"While it returns to themes and situations Howe has movingly explored in other works, this sometimes absurdist play about a family in crisis splashes and thrashes under Kreith’s direction. It goes under almost from the get-go...Some of the performances feel tentative, almost apologetic, while others feel overly emphatic, suggesting that the actors may not believe in these worlds either. Part of that blame lies with Howe’s script...These characters don’t make much sense." Full Review
"There are worse things than a play going wrong—of course there are. But that perspective may be hard to remember during 'Singing Beach'...The often great Tina Howe has written a heartbroken work about aging...But heartbroken isn’t the same as heartbreaking. Awkward icebergs of exposition slam through the dialogue...Ari Laura Kreith’s fumbling production offers no help. Let the summer tide rise and fall, and may it take this 'Beach' out with it." Full Review
See it if you like experiments in theatre-making, and experimental mind-travels, even if they're not completely successful or fully realized
Don't see it if you need your theatre to be very clear and structured, or if inconsistent acting makes you uncomfortable
See it if you are a fan of Howe's plays, with their fading patrician milieux, eccentric WASPs, and penchant for hiding emotion under brittle repartee.
Don't see it if you want a fully realized design of challenging scenic concept. Shoestring production of a piece that shifts between fantasy and reality.
See it if you enjoy clever staging and unusual plot. Talented cast.
Don't see it if you wish for a less confusing story. There are several plotlines going on, sometimes at same time. Too much going on in too little time.
See it if Kids bickering on the beach. Grandpa with dementia. Climate change, magic realism, and a 10yo girl shall lead them. Why wasn't I warned?
Don't see it if you insist on coherence or important things said about important topics.
See it if You want to hide from the mob for 75 excruciating minutes.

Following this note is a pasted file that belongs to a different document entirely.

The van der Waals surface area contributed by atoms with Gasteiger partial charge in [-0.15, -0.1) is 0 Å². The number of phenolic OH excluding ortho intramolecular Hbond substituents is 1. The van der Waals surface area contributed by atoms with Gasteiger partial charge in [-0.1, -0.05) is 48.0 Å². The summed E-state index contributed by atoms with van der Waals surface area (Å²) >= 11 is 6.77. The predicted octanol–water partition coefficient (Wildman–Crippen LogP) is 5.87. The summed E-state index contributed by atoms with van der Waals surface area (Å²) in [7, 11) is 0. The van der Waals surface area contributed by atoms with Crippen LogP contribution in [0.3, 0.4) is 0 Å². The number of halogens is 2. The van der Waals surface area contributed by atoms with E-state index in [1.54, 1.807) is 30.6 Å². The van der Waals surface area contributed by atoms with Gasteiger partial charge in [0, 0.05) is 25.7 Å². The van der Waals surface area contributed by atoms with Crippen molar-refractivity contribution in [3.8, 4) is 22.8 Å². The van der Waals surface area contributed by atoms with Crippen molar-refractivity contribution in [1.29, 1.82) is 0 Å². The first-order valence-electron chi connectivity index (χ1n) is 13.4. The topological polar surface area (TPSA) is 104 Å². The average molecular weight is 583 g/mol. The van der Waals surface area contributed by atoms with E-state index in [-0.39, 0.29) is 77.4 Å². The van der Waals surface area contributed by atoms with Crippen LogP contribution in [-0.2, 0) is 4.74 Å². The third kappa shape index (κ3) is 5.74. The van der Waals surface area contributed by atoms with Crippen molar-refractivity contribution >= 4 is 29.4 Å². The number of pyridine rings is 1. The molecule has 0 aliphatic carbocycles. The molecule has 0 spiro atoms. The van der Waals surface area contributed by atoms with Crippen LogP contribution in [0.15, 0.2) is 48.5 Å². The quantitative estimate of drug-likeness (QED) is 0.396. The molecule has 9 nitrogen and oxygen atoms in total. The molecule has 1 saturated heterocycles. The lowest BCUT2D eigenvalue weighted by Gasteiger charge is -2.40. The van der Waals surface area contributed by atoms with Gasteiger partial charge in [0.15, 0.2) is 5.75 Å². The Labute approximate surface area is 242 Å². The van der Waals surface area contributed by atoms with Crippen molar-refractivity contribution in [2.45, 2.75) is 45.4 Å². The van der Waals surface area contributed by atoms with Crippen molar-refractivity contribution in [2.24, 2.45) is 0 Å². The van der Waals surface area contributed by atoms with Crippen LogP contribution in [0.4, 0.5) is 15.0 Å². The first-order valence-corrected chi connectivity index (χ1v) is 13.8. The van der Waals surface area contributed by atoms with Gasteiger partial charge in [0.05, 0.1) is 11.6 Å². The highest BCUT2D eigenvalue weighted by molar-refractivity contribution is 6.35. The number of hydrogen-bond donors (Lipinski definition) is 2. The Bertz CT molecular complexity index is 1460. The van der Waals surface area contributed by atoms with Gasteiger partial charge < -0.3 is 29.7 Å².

Don't see it if you have reasonable expectations of playwright Tina Howe. You can't stand awful child actors. You can't stand bad magic realism.
See it if You're a fan of Tina Howe and her often surreal yet deeply felt probings into the human experience.
Don't see it if You don't like magic realism. You find jumping back and forth between worlds via short scenes confusing or jarring.
See it if You enjoy the work of Tina Howe!! Very smart play dealing with many current topics skillfully and handled adroitly by a wonderful cast.
Don't see it if If you don't like plays with screaming and where you have to have your brain working.
See it if you want to see universal issues on a personal level, seriousness and silliness at the same time. Tragedy & ultimate hope.
Don't see it if You're uncomfortable with shifting realities, complex wordplay, big issues.
See it if you are a fan of the work of Tina Howe & the often strong work of Theatre 167.
Don't see it if you need a more coherent and dramaturgically sound piece, or a stronger sense of style out of this often times visually flat piece.
See it if a Tina Howe retrospective repackaged as a new play w/ strange dream sequences and eco-disaster elements is your kind of quirky career recap.
Don't see it if young actors get on your nerves, especially when called upon to act out fantasy sequences involving fencing or ice-skating.
See it if You are a friend/family of the cast. You want to see all the work, even substandard, of an excellent playwright. I really wanted to like it
Don't see it if Like cogent coherent plays well performed. At times I felt I was watching the winner of a high school competition - Great intentions but..
See it if You like creativity and thought provoking theater. The staging was beautifully done. Tina Howe weaves her story through real life pain.
Don't see it if You aren't comfortable with painful decisions of life, especially someone else's life. Don't see it if you cannot follow dreams and reality.